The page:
Sophie Umhofer after getting her diagnosis (Picture:Jam Press)
When Sophie Umhofer began vomiting she figured it was a stomach bug or food poisoning.
But the random bouts of sickness persisted for a year until the mum-of-two couldn’t keep any food down at all.
Then, a colonoscopy showed a lesion blocking her bowel and doctors rushed her for more tests, confirming she had terminal bowel cancer that had spread extensively throughout her body.
To make matters worse, the biopsy showed a mutation called BRAF, which has a very low survival rate and life expectancy of around a year without treatment.
The mum from Warwickshire was told it was likely she wouldn’t make it to 40.
‘The waiting [to hear the news] was awful,’ Sophie said. ‘The cancer had spread to my liver and throughout my torso lymph nodes.
‘My tumour was so large by that point that it was dangerously close to cutting my bowels off completely.’
Sophie Umhofer showing off her scars (picture: Jam Press/Sophie Umhofer)
The oncologist said Sophie would need intense chemotherapy until she passed away, and that even if the chemo was effective she’d only see two or three more years.
‘I wouldn’t even live to see 40,’ Sophie added. ‘I went into panic mode and had to start planning for a future I now didn’t have.
‘The worst part was that my kids were only three and six at the time, and the worry of leaving them was just overwhelming amongst everything else.
‘My youngest might not even remember me. It was gut-wrenching.’
But, now 41, Sophie has defied the odds and is actually in remission. Although her cancer journey didn’t start out on such a positive note.
The mum, who shares children, Maisie and Freddie, with her husband, Mike, 46, initially had emergency surgery to remove the tumour, before beginning palliative chemotherapy in August 2018.
But her cancer continued to progress, and she started to experience horrific side effects – both physical and mental.
She said: ‘The chemotherapy absolutely destroyed me. I was a shell of the person I used to be. Cancer tore my world apart at a time when I was just starting to live.
‘I had to change my mindset when I was diagnosed and only live in two-week cycles, as everything would depend on how I reacted to the next chemotherapy round.’
Sophie Umhofer with her familyMaisie, Freddie and her husband, Mike (picture: Jam Press/Sophie Umhofer)
Sophie struggled to cope with the thought of her children being left without a mother and says even now her six-year-old is traumatised from her cancer battle.
Her husband wouldn’t discuss funeral plans so Sophie wrote her ‘death admin’ in a book for when she was gone.
‘I wrote letters and birthday cards to my kids and made them a box each with some little gifts for when I was no longer around,’ she added.
‘The greatest thing about this now though is that I have already passed two of the birthday cards I had written for them.’
But everything changed when Sophie took part in a privately-funded drug trial for a new immunotherapy, which had previously worked on melanoma patients.
The treatment, which began in February 2019, saved her life – just two years later, in March 2021, her scans were clear.
Sophie said: ‘My surgeon telling me that it was all gone and successful, with the biopsy post-op showing no cancerous cells, and that I was cancer-free was the biggest moment for me.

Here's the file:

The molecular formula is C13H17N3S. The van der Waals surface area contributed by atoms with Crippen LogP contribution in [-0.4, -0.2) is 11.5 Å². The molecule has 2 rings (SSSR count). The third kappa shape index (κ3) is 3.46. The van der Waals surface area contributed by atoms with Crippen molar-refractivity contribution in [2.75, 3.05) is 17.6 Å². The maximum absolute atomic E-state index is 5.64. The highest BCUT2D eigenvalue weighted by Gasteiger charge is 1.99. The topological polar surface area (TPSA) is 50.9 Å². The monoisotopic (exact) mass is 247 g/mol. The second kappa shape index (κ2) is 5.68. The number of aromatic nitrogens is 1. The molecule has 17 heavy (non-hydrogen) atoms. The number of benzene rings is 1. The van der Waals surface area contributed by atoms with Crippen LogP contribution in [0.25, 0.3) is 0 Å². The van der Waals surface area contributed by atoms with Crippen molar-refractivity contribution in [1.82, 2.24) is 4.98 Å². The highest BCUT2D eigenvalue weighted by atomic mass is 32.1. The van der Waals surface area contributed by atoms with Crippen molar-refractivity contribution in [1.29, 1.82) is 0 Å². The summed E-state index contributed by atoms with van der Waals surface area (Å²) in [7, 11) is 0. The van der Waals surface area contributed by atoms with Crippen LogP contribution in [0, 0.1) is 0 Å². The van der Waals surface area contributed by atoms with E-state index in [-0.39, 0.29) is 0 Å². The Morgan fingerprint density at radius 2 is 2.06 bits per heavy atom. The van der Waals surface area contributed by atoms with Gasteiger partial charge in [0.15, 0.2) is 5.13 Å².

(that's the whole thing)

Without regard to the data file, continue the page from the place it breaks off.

Sophie Umhofer in hospital (picture: Jam Press/Sophie Umhofer)
‘But it was also a bit anti-climatic and I think I was a bit numb from everything I had experienced.
‘My brain was trying to protect itself and I still don’t think I’ve really allowed myself to believe it [that I will survive], as we are always told that at stage four, you will die.’
Sophie recalls calling her husband and crying with relief, and rushing home to hug the kids when they got back from school. The family threw a ‘cancer gone’ party a few months later.
Sophie got the official all-clear in July 2021 and was taken off the treatment, and has been in remission ever since.
Possible symptoms of bowel cancer:
The symptoms of bowel (colorectal) cancer can include:
- bleeding from the back passage (rectum) or blood in your poo
- a change in your normal bowel habit, such as looser poo, pooing more often or constipation
- a lump that your doctor can feel in your back passage or tummy (abdomen), more commonly on the right side
- a feeling of needing to strain in your back passage (as if you need to poo), even after opening your bowels
- losing weight
- pain in your abdomen or back passage
- tiredness and breathlessness caused by a lower than normal level of red blood cells (anaemia)
Sometimes cancer can block the bowel. This is called a bowel obstruction. The symptoms include:
She said: ‘I went from feeling like I was actually dying on chemotherapy to rapidly turning it around on immunotherapy. I started surviving. I was living past dates I was told I wouldn’t.’
While she’s grateful to be alive Sophie has struggled with the trauma and has PTSD from her near death experience.
Sophie Umhofer three years ago (picture: Jam Press/Sophie Umhofer)
‘I was told in no uncertain terms that I wouldn’t survive this – it was just a matter of when. It’s still hard for me to live differently than short periods of time, but this year has been the first where I have left myself plan ahead,’ she says.
Sophie has returned to work and is now a race team coordinator for different motorsport series’.
When she’s not doing what she loves at the office, she’s with her family, and says her daughter starting senior school is a big milestone for her.
Sophie wants people to know that you’re never too young to get bowel cancer but that ‘miracles do happen’.
‘I am living proof of that,’ she said.
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